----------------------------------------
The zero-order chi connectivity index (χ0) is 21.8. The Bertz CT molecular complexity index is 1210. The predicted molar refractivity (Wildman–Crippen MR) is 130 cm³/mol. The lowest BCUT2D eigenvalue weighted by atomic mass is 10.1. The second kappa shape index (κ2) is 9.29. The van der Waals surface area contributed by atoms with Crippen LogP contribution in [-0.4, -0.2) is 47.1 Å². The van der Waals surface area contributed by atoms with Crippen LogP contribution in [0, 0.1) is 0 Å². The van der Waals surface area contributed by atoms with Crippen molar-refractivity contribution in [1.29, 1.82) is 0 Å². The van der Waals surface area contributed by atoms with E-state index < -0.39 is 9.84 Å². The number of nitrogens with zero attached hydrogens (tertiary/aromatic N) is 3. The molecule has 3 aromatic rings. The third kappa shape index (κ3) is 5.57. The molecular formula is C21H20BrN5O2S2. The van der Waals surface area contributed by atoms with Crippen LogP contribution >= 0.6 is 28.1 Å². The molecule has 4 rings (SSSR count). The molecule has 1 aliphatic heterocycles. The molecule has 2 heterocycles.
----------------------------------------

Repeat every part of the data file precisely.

The zero-order chi connectivity index (χ0) is 21.8. The Bertz CT molecular complexity index is 1210. The predicted molar refractivity (Wildman–Crippen MR) is 130 cm³/mol. The lowest BCUT2D eigenvalue weighted by atomic mass is 10.1. The second kappa shape index (κ2) is 9.29. The van der Waals surface area contributed by atoms with Crippen LogP contribution in [-0.4, -0.2) is 47.1 Å². The van der Waals surface area contributed by atoms with Crippen LogP contribution in [0, 0.1) is 0 Å². The van der Waals surface area contributed by atoms with Crippen molar-refractivity contribution in [1.29, 1.82) is 0 Å². The van der Waals surface area contributed by atoms with E-state index < -0.39 is 9.84 Å². The number of nitrogens with zero attached hydrogens (tertiary/aromatic N) is 3. The molecule has 3 aromatic rings. The third kappa shape index (κ3) is 5.57. The molecular formula is C21H20BrN5O2S2. The van der Waals surface area contributed by atoms with Crippen LogP contribution >= 0.6 is 28.1 Å². The molecule has 4 rings (SSSR count). The molecule has 1 aliphatic heterocycles. The molecule has 2 heterocycles.